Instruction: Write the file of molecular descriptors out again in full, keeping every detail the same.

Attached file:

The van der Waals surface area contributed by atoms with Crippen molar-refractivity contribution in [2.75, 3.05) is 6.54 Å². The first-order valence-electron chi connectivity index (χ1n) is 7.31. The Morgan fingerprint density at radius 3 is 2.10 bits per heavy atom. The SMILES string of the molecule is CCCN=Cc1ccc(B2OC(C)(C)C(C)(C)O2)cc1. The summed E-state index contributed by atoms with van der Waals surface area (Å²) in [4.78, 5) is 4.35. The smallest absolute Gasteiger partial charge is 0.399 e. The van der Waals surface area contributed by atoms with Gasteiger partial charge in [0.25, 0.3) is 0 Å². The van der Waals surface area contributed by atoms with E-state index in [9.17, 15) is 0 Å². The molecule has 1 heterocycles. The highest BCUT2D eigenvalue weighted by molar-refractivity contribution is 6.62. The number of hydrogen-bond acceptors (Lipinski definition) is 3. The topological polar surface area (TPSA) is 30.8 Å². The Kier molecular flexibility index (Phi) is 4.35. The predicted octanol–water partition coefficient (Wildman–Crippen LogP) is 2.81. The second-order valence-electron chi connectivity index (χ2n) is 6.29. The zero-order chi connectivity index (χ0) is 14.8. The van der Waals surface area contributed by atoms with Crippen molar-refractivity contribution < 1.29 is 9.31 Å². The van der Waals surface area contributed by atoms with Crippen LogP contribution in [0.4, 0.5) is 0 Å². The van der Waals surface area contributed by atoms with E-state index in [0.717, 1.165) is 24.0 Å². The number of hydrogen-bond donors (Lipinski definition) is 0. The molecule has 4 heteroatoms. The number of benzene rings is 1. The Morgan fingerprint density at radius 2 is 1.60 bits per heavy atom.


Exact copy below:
The van der Waals surface area contributed by atoms with Crippen molar-refractivity contribution in [2.75, 3.05) is 6.54 Å². The first-order valence-electron chi connectivity index (χ1n) is 7.31. The Morgan fingerprint density at radius 3 is 2.10 bits per heavy atom. The SMILES string of the molecule is CCCN=Cc1ccc(B2OC(C)(C)C(C)(C)O2)cc1. The summed E-state index contributed by atoms with van der Waals surface area (Å²) in [4.78, 5) is 4.35. The smallest absolute Gasteiger partial charge is 0.399 e. The van der Waals surface area contributed by atoms with Gasteiger partial charge in [0.25, 0.3) is 0 Å². The van der Waals surface area contributed by atoms with E-state index in [9.17, 15) is 0 Å². The molecule has 1 heterocycles. The highest BCUT2D eigenvalue weighted by molar-refractivity contribution is 6.62. The number of hydrogen-bond acceptors (Lipinski definition) is 3. The topological polar surface area (TPSA) is 30.8 Å². The Kier molecular flexibility index (Phi) is 4.35. The predicted octanol–water partition coefficient (Wildman–Crippen LogP) is 2.81. The second-order valence-electron chi connectivity index (χ2n) is 6.29. The zero-order chi connectivity index (χ0) is 14.8. The van der Waals surface area contributed by atoms with Crippen molar-refractivity contribution < 1.29 is 9.31 Å². The van der Waals surface area contributed by atoms with Crippen LogP contribution in [0.4, 0.5) is 0 Å². The van der Waals surface area contributed by atoms with E-state index in [0.717, 1.165) is 24.0 Å². The number of hydrogen-bond donors (Lipinski definition) is 0. The molecule has 4 heteroatoms. The number of benzene rings is 1. The Morgan fingerprint density at radius 2 is 1.60 bits per heavy atom.